Temperature-induced shifts in hibernation behavior in experimental amphibian populations.

Gao X, Jin C, Llusia D, Li Y - Sci Rep (2015)

The average air temperature of entrance into hibernation (°C) of P. nigromaculatus in outdoor mesocosms (mean ± SE) among experimental treatments: ambient temperature and normal (CG) or low food level (LF); and pre-hibernation warming (i.e., in autumn) and normal (AW) or low food level (AW-LF). The open bars indicate males, and the dark bars indicate females.
© Copyright Policy - open-access
Related In: Results  -  Collection

License
Show All Figures
getmorefigures.php?uid=PMC4477341&req=5

f3: The average air temperature of entrance into hibernation (°C) of P. nigromaculatus in outdoor mesocosms (mean ± SE) among experimental treatments: ambient temperature and normal (CG) or low food level (LF); and pre-hibernation warming (i.e., in autumn) and normal (AW) or low food level (AW-LF). The open bars indicate males, and the dark bars indicate females.
Mentions: The date of entrance into hibernation of P. nigromaculatus differed among experimental treatments, as shown by a mixed-model ANCOVA (Table 2). Pre-hibernation warming and the age of the subjects had a highly significant effect. Pairwise comparisons indicated that the experimental warming in autumn (pre-hibernation warming with normal food ‘AW’ or low food level ‘AW-LF’) delayed the date of entrance into hibernation relative to the exposure to ambient temperature (control group ‘CG’ and ambient temperature with low food level ‘LF’; P < 0.001; Fig. 2). The air temperature of entrance into hibernation was not significantly different among treatments (one-way ANOVA, F = 0.134, df = 3, P = 0.940; Fig. 3), and the air temperature was negatively correlated with the date of entrance into hibernation (Pearson correlation test, CG: r = −0.672, P < 0.001; LF: r = −0.675, P < 0.001; AW: r = −0.817, P < 0.001; AW-LF: r = −0.846, P < 0.001). The age of experimental subjects also showed a negative correlation with this phenological event (β = −0.011, P < 0.001). Older individuals entered hibernation earlier than young ones (Fig. S1). No significant difference in the entered into hibernation behavior was detected between individuals supplied with normal and low food levels or between sexes (food supply: P = 0.557; sex: P = 0.411; Fig. 2).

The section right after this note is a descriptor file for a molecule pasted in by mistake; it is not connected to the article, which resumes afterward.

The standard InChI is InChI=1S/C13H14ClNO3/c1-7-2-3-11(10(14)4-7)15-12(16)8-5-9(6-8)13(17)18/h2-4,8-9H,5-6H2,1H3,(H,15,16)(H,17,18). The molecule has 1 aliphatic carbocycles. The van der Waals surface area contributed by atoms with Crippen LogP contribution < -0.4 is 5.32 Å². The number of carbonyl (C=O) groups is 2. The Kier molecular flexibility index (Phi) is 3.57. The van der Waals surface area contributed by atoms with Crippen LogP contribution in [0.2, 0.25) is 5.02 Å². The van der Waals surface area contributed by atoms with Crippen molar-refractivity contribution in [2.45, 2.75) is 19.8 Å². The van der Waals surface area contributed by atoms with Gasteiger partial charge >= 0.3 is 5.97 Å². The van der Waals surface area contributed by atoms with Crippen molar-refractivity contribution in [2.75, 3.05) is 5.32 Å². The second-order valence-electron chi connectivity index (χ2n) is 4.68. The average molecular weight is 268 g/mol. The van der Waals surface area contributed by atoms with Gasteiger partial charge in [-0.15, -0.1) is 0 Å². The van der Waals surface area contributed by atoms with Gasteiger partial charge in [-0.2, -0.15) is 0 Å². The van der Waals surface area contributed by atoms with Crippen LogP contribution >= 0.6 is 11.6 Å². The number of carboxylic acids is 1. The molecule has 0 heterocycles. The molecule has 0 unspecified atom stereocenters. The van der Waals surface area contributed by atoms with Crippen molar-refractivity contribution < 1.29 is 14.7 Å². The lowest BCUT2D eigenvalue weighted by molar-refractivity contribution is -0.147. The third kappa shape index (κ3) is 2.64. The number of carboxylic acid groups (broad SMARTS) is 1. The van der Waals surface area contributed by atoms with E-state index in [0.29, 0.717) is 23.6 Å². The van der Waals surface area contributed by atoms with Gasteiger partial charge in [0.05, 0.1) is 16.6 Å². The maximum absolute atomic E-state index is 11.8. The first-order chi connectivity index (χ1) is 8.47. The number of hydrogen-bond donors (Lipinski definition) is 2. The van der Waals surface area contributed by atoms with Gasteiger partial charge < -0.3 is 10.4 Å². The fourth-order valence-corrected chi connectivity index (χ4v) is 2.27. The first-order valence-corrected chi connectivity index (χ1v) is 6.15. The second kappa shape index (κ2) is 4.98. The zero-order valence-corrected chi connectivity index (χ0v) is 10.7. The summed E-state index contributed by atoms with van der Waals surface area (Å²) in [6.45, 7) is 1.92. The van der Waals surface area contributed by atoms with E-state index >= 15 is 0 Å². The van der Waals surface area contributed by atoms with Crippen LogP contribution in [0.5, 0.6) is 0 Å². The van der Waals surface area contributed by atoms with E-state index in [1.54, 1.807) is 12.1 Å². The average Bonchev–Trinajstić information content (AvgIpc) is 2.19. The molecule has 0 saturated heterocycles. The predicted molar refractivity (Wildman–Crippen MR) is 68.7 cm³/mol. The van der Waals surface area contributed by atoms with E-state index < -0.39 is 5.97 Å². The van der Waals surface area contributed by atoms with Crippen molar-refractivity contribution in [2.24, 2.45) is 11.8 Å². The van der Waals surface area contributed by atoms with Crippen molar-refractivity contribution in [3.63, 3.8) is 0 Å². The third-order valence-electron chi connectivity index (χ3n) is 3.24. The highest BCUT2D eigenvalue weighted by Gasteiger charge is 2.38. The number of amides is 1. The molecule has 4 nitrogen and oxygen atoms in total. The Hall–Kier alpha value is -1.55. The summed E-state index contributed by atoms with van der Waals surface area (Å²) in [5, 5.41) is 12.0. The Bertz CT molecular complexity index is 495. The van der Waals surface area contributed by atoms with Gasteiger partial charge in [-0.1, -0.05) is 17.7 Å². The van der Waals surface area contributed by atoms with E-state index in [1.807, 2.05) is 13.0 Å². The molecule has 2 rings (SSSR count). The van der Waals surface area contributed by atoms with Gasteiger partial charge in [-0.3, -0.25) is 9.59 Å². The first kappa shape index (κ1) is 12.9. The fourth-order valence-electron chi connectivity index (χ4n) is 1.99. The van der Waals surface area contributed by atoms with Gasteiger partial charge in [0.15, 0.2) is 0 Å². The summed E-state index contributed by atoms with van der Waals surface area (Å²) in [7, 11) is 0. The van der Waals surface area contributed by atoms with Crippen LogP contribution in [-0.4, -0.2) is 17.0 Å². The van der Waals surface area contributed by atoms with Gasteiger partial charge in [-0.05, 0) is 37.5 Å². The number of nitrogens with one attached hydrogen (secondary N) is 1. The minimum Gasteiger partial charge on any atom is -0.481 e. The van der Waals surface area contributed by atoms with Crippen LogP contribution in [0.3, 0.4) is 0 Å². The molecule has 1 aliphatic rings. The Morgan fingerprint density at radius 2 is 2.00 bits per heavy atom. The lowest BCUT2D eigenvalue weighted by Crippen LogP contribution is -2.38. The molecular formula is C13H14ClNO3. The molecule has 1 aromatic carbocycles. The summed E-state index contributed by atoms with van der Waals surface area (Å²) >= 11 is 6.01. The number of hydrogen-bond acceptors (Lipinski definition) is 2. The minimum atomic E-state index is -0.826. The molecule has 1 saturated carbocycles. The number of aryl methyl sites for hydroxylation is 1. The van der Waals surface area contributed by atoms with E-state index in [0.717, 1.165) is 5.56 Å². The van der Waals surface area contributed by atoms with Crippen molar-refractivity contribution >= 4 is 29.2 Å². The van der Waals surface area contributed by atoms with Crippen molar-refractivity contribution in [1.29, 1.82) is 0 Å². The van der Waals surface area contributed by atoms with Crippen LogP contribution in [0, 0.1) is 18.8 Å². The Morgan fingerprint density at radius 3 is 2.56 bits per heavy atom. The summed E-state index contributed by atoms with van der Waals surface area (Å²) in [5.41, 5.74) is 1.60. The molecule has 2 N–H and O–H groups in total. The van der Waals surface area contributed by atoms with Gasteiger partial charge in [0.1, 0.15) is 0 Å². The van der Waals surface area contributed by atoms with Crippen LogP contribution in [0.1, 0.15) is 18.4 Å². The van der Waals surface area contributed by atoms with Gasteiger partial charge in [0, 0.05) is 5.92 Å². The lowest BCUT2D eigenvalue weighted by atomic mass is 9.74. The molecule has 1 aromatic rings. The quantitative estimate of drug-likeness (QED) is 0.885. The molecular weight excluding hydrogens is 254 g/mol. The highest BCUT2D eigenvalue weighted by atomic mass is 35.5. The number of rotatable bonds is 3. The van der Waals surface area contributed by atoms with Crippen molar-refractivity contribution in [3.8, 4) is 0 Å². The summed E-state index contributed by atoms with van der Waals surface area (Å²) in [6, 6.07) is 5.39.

Bottom Line: Using outdoor mesocosm experiments, we examined the effects of temperature (ambient vs. + ~2.2/2.4 °C of pre-/post-hibernation warming) and food availability (normal vs. 1/3 food) on the date of entrance into/emergence from hibernation in Pelophylax nigromaculatus.We found temperature was the major factor determining the hibernation period, which showed a significant shortening under experimental warming (6-8 days), with delays in autumn and advances in spring.We believe that this study provides some of the first experimental evidence for the effect of climate warming on the timing of amphibian hibernation.

View Article: PubMed Central - PubMed

Affiliation: 1] Key Laboratory of Animal Ecology and Conservation Biology, Institute of Zoology, Chinese Academy of Sciences, 1 Beichen West Road, Chaoyang District, Beijing 100101, China [2] University of Chinese Academy of Sciences, 19 Yuquan Road, Shijingshan District, Beijing 100049, China.

ABSTRACT
Phenological shifts are primary responses of species to recent climate change. Such changes might lead to temporal mismatches in food webs and exacerbate species vulnerability. Yet insights into this phenomenon through experimental approaches are still scarce, especially in amphibians, which are particularly sensitive to changing thermal environments. Here, under controlled warming conditions, we report a critical, but poorly studied, life-cycle stage (i.e., hibernation) in frogs inhabiting subtropical latitudes. Using outdoor mesocosm experiments, we examined the effects of temperature (ambient vs. + ~2.2/2.4 °C of pre-/post-hibernation warming) and food availability (normal vs. 1/3 food) on the date of entrance into/emergence from hibernation in Pelophylax nigromaculatus. We found temperature was the major factor determining the hibernation period, which showed a significant shortening under experimental warming (6-8 days), with delays in autumn and advances in spring. Moreover, the timing of hibernation was not affected by food availability, whereas sex and, particularly, age were key factors in the species' phenological responses. Specifically, male individuals emerged from hibernation earlier, while older individuals also entered and emerged from hibernation earlier. We believe that this study provides some of the first experimental evidence for the effect of climate warming on the timing of amphibian hibernation.

No MeSH data available.


Related in: MedlinePlus